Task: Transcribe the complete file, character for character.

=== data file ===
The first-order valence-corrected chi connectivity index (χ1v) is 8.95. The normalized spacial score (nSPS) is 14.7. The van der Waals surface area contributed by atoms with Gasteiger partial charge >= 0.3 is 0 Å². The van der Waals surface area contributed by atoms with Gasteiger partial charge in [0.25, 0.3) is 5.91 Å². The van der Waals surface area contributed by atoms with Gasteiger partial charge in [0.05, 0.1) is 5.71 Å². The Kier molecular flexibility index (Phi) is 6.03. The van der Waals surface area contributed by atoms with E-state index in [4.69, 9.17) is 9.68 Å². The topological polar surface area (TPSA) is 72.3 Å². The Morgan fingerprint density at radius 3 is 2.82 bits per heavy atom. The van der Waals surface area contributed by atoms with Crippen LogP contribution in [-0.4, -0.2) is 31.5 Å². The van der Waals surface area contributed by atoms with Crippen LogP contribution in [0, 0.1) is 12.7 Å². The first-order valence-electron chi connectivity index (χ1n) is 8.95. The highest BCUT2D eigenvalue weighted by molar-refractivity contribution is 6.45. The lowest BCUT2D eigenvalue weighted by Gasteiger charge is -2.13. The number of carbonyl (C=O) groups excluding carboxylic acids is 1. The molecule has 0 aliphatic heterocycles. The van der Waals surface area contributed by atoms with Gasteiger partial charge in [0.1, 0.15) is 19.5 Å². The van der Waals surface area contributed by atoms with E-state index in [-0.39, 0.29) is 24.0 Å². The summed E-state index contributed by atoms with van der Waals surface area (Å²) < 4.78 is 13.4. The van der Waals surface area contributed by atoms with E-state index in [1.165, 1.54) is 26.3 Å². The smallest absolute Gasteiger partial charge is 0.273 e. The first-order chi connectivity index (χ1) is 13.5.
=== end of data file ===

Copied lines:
The first-order valence-corrected chi connectivity index (χ1v) is 8.95. The normalized spacial score (nSPS) is 14.7. The van der Waals surface area contributed by atoms with Gasteiger partial charge >= 0.3 is 0 Å². The van der Waals surface area contributed by atoms with Gasteiger partial charge in [0.25, 0.3) is 5.91 Å². The van der Waals surface area contributed by atoms with Gasteiger partial charge in [0.05, 0.1) is 5.71 Å². The Kier molecular flexibility index (Phi) is 6.03. The van der Waals surface area contributed by atoms with E-state index in [4.69, 9.17) is 9.68 Å². The topological polar surface area (TPSA) is 72.3 Å². The Morgan fingerprint density at radius 3 is 2.82 bits per heavy atom. The van der Waals surface area contributed by atoms with Crippen LogP contribution in [-0.4, -0.2) is 31.5 Å². The van der Waals surface area contributed by atoms with Crippen LogP contribution in [0, 0.1) is 12.7 Å². The first-order valence-electron chi connectivity index (χ1n) is 8.95. The highest BCUT2D eigenvalue weighted by molar-refractivity contribution is 6.45. The lowest BCUT2D eigenvalue weighted by Gasteiger charge is -2.13. The number of carbonyl (C=O) groups excluding carboxylic acids is 1. The molecule has 0 aliphatic heterocycles. The van der Waals surface area contributed by atoms with Gasteiger partial charge in [0.1, 0.15) is 19.5 Å². The van der Waals surface area contributed by atoms with E-state index in [-0.39, 0.29) is 24.0 Å². The summed E-state index contributed by atoms with van der Waals surface area (Å²) < 4.78 is 13.4. The van der Waals surface area contributed by atoms with E-state index in [1.165, 1.54) is 26.3 Å². The smallest absolute Gasteiger partial charge is 0.273 e. The first-order chi connectivity index (χ1) is 13.5.